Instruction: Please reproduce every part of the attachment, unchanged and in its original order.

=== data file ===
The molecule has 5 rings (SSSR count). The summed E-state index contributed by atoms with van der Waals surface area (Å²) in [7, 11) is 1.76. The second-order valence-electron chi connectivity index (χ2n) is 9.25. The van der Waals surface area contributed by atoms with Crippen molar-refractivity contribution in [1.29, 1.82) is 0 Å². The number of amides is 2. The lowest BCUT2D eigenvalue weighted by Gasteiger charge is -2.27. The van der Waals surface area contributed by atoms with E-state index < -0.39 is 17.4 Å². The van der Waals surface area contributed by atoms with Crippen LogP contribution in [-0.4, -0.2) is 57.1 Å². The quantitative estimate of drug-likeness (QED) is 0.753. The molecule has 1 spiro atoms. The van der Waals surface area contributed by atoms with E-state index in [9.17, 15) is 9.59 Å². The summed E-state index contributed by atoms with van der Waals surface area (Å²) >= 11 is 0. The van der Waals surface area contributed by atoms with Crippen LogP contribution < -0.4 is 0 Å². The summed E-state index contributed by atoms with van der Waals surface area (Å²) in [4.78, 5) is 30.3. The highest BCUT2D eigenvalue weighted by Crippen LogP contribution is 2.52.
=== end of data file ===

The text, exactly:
The molecule has 5 rings (SSSR count). The summed E-state index contributed by atoms with van der Waals surface area (Å²) in [7, 11) is 1.76. The second-order valence-electron chi connectivity index (χ2n) is 9.25. The van der Waals surface area contributed by atoms with Crippen molar-refractivity contribution in [1.29, 1.82) is 0 Å². The number of amides is 2. The lowest BCUT2D eigenvalue weighted by Gasteiger charge is -2.27. The van der Waals surface area contributed by atoms with E-state index < -0.39 is 17.4 Å². The van der Waals surface area contributed by atoms with Crippen LogP contribution in [-0.4, -0.2) is 57.1 Å². The quantitative estimate of drug-likeness (QED) is 0.753. The molecule has 1 spiro atoms. The van der Waals surface area contributed by atoms with E-state index in [9.17, 15) is 9.59 Å². The summed E-state index contributed by atoms with van der Waals surface area (Å²) >= 11 is 0. The van der Waals surface area contributed by atoms with Crippen LogP contribution < -0.4 is 0 Å². The summed E-state index contributed by atoms with van der Waals surface area (Å²) in [4.78, 5) is 30.3. The highest BCUT2D eigenvalue weighted by Crippen LogP contribution is 2.52.